• “Armed spontaneism”: an independent revolutionary way in the Italian extreme right-wing groups
    • Movement Against Illegal Immigration: analysis of the central node in the Russian extreme-right movement network
    • Mobilizing Activism: A comparative analysis of the contemporary Right-Wing Extremists and Islamists in Germany
    • Why There has been Little Violence among East European Radicals? Transformations of Tolerance in Post-peasant Eastern Europe
  • Consequences of the surge of anti-immigration parties
    • Anti-immigrant party support and newspaper coverage: a cross-national and over-time perspective
    • A Populist Zeitgeist? Populist Discourse among Mainstream Political Parties in Western Europe
    • The Surge of the Swiss Peoples Party: Implications at Switzerland’s Subnational Level
    • Immigration policy and the populist radical right in office: The policy impact of the FPÖ/BZÖ, 2000-06
    • Rhetoric or reality? Platforms and actions of anti-immigration parties
  • The Radical Right in Western Europe
    • A Matter of Timing? The Salience of Immigration and the Dynamics of Radical Right Electoral Success
    • Old Cleavages and New Actors in the Formation of a New Cultural Divide: Why a Right-Wing Populist Party Emerged in France but not in Germany
    • The Programmatic Positions of Established Parties and their Influence on Extreme Right Parties Vote Share
    • The Influence of the Programs of Far Right Parties on the Electoral System
    • Radical Right, Populism and the Fear of Democracy
    • Explaining anti-immigrant party support in Western Europe: individual grievances, elite failure or social context?
    • Comparing radical right party ideology and the voters’ profile and attitudes: a study on the Danish People’s Party, the Northern League and the Austrian Freedom Party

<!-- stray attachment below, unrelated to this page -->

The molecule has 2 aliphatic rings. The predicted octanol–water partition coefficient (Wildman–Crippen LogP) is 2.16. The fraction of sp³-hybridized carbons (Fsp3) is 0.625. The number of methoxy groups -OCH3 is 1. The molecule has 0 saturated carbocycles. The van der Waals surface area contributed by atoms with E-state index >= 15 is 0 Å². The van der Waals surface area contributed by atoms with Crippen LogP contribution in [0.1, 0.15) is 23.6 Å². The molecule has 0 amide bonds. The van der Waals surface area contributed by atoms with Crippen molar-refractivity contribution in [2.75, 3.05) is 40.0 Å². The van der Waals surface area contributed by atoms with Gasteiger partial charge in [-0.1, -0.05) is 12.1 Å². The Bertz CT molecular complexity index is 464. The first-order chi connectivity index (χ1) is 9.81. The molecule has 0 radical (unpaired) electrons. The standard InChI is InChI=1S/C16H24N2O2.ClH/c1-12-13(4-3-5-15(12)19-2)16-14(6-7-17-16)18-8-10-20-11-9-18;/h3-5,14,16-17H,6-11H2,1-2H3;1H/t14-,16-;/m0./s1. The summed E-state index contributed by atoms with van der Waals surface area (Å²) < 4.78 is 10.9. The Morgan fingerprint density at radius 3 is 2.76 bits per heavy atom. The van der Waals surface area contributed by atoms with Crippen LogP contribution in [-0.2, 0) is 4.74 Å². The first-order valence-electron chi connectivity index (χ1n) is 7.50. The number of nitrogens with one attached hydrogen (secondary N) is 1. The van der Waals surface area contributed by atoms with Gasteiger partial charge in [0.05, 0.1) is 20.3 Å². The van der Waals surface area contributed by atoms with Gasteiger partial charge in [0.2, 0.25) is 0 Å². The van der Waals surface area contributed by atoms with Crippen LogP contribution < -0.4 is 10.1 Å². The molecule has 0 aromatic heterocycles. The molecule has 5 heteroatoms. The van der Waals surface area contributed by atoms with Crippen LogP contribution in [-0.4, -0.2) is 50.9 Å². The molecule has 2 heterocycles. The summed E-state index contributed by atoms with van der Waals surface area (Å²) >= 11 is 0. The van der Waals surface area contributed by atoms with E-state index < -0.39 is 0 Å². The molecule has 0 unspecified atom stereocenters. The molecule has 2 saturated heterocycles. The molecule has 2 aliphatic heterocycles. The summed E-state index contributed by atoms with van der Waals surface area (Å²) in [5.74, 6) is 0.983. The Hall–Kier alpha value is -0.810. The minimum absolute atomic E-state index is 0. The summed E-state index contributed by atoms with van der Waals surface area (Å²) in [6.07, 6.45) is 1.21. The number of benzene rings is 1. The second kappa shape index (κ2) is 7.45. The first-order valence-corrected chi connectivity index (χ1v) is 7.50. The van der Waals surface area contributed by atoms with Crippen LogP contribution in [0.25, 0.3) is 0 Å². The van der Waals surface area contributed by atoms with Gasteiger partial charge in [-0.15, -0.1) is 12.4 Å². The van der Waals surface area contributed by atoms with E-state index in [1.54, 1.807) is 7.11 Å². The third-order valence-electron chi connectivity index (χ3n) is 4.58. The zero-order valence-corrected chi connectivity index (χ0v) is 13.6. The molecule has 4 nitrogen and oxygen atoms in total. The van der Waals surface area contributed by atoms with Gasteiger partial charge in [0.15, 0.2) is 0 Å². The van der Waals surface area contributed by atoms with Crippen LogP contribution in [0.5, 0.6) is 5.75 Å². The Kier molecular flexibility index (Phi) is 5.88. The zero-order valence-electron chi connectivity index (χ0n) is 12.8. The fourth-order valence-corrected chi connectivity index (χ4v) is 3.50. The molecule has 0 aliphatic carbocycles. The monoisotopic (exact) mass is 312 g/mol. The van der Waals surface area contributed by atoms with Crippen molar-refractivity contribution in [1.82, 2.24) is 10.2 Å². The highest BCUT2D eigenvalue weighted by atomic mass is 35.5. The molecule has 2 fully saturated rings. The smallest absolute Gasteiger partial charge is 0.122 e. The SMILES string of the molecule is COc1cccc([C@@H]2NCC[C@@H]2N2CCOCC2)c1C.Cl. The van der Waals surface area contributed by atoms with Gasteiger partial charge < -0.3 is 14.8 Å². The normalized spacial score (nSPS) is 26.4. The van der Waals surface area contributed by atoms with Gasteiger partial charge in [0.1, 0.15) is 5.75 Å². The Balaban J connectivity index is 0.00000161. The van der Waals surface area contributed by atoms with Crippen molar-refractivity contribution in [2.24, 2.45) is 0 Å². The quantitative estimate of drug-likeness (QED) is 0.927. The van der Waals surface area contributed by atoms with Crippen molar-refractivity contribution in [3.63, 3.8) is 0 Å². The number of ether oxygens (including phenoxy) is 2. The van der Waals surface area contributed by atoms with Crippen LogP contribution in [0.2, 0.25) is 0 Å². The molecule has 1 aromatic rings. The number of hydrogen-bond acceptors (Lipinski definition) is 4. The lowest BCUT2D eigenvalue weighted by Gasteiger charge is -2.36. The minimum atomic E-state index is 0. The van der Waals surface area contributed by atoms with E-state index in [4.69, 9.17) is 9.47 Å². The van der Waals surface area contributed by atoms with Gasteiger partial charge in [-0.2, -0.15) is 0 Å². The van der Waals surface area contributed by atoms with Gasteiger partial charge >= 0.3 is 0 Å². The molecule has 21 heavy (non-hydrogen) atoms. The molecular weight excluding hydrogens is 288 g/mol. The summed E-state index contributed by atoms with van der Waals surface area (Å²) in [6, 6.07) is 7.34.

• Inside the Radical Right: An Internalist Perspective
    • The Public Image of Leaders of Right-Wing Populist Parties: the Role of the Mass Media
    • ‘This rally is a must’ – Which factors lead neo-Nazis to take part in demonstration marches?
    • Right-wing extremist groups and Internet: Construction of Identity, Source of Mobilization and Organization
    • “Enemy from inside” the party and … inside us? What the researcher does to the local teams of the radical right in France: return to a possible controversial relationship
    • Pan-German student fraternities and the Austrian Freedom Party: A reciprocal relationship
  • Party-based Euroscepticism in Western and Eastern Europe
    • europeanization of euroscepticism? the significance of european parliament groups and factions for the typology and ideological classification of party-based euroscepticism
    • euroscepticism of turkish political parties
    • hellenes-barbarians and european civilization: a conceptual approach to the ideologies of the greek far right.
    • hungary – between euroenthusiasm and euroscepticsm
    • radical right euroscepticism and the theory of strategic choice
  • neighbourhood effects revisited: the visualisation of immigrants and radical right-wing vote
    • Presence of Migrants and Radical Right Support across Different Levels of National Institutionalisation
    • Exploring the Contextual Determinants of the anti-immigrant vote: The Case of the LPF
    • Explaining the extreme right resurgence in English local elections 2002-8: a spatial model of aggregate data
    • Ethnic Identity of Second Generation Immigrants across German Regions
    • Radical right’s neighbourhoods: considering meso level explanations for its success through a case-study at the local level
    • Is Local Diversity Harmful for Social Capital? A Multilevel Research on Flemish Data
    • Immigration, diversity and civic culture in Spain
  • The radical right and the debate over immigration policy
    • After Fortuyn: new radical right-wing populist parties in the Netherlands
    • Plataforma per Catalunya: emergence, features and quest for legitimacy of a new radical right party in the Spanish autonomous region of Catalonia
    • The impact of anti-immigration parties: a comparison between the Flemish VB and the Walloon FN
    • The (de)politicization of immigrant integration and policy outcome in Belgium.

The program is still somewhat in flux, and any omissions are accidental.

Jan 202009
 

Does religion make you a better or worse human being? More specifically, does Christian religiosity reduce or increase the likelihood of a radical/extreme right vote in a West European context? This is the question Liz and I are trying to address in our latest paper on “Christian Religiosity and Voting for West European Radical Right Parties“.

There are a number of reasons why good Christians could be more likely to vote for the Right than agnostics: American research starting in the 1940s has linked high levels of church attendance and a closed belief systems to support for rightism. More over, contemporary Radical Right parties try to frame the issue of immigration in terms of a struggle between Christian/Western values and Islam.